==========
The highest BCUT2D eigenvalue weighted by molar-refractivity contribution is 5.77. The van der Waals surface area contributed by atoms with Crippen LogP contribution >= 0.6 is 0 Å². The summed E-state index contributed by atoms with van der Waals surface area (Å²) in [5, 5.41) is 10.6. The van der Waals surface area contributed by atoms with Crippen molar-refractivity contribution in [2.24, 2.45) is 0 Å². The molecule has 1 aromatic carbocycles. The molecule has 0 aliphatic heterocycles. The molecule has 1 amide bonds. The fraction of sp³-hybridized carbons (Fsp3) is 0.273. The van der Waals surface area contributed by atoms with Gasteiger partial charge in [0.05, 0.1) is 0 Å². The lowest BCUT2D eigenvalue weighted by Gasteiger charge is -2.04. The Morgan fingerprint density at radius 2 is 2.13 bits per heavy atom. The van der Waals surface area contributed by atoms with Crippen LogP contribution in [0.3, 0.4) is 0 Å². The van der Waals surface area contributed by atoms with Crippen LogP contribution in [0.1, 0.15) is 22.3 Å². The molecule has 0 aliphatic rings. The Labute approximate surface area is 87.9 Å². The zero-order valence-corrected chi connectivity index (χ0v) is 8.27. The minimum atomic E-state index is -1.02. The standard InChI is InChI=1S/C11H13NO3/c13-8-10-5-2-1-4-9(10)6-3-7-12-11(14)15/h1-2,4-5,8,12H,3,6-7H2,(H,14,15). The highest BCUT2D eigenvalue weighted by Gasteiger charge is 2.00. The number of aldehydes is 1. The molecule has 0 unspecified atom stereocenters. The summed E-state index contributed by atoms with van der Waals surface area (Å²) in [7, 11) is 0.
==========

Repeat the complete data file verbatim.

The highest BCUT2D eigenvalue weighted by molar-refractivity contribution is 5.77. The van der Waals surface area contributed by atoms with Crippen LogP contribution >= 0.6 is 0 Å². The summed E-state index contributed by atoms with van der Waals surface area (Å²) in [5, 5.41) is 10.6. The van der Waals surface area contributed by atoms with Crippen molar-refractivity contribution in [2.24, 2.45) is 0 Å². The molecule has 1 aromatic carbocycles. The molecule has 0 aliphatic heterocycles. The molecule has 1 amide bonds. The fraction of sp³-hybridized carbons (Fsp3) is 0.273. The van der Waals surface area contributed by atoms with Gasteiger partial charge in [0.05, 0.1) is 0 Å². The lowest BCUT2D eigenvalue weighted by Gasteiger charge is -2.04. The Morgan fingerprint density at radius 2 is 2.13 bits per heavy atom. The van der Waals surface area contributed by atoms with Crippen LogP contribution in [0.3, 0.4) is 0 Å². The van der Waals surface area contributed by atoms with Crippen LogP contribution in [0.1, 0.15) is 22.3 Å². The molecule has 0 aliphatic rings. The Labute approximate surface area is 87.9 Å². The zero-order valence-corrected chi connectivity index (χ0v) is 8.27. The minimum atomic E-state index is -1.02. The standard InChI is InChI=1S/C11H13NO3/c13-8-10-5-2-1-4-9(10)6-3-7-12-11(14)15/h1-2,4-5,8,12H,3,6-7H2,(H,14,15). The highest BCUT2D eigenvalue weighted by Gasteiger charge is 2.00. The number of aldehydes is 1. The molecule has 0 unspecified atom stereocenters. The summed E-state index contributed by atoms with van der Waals surface area (Å²) in [7, 11) is 0.